That begs the question, considering the U.S. is the world’s largest exporter of cotton: where will China get its cotton from?

“In the 2017/18 crop year, the U.S. should export 16.2 million bales. By comparison, the next largest exporter is India at 5.0 million bales,” Devine said. “It would take the sum of India, plus the next six largest shippers to equal the volume that the U.S. ships.”

That’s why things could prove positive for the U.S. cotton industry.

“If China increases its imports by 5-10 million bales over the next several years, it is hard to see how that would not benefit the U.S. because the pool of exportable supply is limited once you move beyond the U.S.,” Devine explained. “If the U.S. does prove to be unaffordable for Chinese mills with the tariffs, the cotton that is redirected to China from other sources (e.g., India, Brazil) should open up demand for U.S. cotton in other import markets (e.g., Vietnam, Bangladesh) where cotton from non-U.S. exports could have otherwise gone.”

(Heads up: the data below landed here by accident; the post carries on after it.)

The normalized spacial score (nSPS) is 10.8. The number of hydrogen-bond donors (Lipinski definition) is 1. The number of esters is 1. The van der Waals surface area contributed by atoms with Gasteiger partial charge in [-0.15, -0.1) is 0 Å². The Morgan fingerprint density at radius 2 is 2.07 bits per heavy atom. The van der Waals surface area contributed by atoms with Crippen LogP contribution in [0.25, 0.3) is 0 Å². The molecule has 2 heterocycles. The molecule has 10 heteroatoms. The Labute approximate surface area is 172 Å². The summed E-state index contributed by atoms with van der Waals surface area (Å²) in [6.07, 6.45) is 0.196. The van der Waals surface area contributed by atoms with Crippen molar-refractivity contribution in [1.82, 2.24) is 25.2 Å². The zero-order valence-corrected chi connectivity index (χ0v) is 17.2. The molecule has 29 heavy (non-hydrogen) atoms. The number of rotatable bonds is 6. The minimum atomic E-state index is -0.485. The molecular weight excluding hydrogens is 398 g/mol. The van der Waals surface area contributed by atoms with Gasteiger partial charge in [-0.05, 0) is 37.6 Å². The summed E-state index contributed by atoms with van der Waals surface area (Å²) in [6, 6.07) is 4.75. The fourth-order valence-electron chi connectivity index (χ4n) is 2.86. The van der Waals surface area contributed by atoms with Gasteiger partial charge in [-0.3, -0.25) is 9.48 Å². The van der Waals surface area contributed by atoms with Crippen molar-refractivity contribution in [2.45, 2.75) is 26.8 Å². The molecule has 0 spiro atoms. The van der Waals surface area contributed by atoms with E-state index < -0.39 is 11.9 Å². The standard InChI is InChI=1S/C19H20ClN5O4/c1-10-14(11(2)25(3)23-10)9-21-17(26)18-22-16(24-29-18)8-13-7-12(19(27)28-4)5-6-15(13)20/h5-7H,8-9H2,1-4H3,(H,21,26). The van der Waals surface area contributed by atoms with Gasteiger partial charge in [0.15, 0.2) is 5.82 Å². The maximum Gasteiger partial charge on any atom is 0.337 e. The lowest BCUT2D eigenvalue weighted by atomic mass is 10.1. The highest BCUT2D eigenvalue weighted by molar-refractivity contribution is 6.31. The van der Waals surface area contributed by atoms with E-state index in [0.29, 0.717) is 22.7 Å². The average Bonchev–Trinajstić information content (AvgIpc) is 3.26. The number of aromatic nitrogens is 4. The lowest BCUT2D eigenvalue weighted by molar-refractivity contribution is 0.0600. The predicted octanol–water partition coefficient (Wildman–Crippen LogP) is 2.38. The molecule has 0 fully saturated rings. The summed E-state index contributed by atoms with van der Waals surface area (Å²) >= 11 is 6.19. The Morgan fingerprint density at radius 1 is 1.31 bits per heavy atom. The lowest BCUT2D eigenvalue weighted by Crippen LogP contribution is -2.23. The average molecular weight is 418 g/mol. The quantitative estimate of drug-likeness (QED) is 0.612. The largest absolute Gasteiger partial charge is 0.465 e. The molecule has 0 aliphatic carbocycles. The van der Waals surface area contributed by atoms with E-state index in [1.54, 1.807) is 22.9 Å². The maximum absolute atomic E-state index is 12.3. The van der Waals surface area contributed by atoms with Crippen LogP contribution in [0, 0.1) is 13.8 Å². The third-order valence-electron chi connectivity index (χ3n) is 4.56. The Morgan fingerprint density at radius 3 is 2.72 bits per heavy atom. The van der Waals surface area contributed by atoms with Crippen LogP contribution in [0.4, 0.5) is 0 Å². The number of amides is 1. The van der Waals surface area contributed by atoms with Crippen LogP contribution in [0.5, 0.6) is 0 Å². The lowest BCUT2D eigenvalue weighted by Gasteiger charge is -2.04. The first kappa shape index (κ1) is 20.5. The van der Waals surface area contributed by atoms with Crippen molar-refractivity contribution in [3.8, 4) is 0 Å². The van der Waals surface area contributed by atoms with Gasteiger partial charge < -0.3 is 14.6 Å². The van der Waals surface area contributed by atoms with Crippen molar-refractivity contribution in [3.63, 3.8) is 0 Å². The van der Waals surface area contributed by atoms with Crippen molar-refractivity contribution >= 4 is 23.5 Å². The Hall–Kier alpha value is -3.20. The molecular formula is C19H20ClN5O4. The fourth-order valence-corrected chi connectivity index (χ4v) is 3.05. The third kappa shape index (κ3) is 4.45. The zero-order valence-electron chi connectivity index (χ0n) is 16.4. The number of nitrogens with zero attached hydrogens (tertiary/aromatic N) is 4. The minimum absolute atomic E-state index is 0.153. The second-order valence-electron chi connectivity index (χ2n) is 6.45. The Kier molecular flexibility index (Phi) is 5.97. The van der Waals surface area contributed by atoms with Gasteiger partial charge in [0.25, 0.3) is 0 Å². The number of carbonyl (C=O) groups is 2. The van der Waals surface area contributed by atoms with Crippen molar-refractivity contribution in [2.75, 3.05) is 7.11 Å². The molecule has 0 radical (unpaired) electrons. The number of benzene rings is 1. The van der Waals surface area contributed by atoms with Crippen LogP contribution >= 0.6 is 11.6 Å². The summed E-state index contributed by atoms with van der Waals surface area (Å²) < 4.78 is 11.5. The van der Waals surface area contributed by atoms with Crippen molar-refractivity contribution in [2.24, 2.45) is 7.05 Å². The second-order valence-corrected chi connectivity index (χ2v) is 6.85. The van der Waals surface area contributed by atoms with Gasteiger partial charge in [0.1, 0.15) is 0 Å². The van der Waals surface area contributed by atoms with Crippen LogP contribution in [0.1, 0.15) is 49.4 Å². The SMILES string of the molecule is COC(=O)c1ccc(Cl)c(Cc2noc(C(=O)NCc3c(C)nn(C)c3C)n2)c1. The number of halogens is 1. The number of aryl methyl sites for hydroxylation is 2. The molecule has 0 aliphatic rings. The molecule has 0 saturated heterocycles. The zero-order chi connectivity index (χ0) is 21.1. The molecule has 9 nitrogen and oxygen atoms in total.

What this all means for the cotton industry

In light of China’s cotton import demand falling sharply in recent years—from more than 20 million bales in the 2012/13 season to just 5.4 million bales in the 2017/18 season—the U.S. had already been reducing its reliance on China as an export destination. Over the 2012/13 to 2017/18 period, China’s share of U.S. exports dropped from roughly 40 percent to between 10 percent and 15 percent, according to Devine.

The U.S. cotton industry, however, carried on.

“Even with China taking only about half of the volume it had commonly had throughout the 2000s (4-5 million bales), the U.S. managed to sell the second and third highest volumes for export on record over the past two years,” Devine said.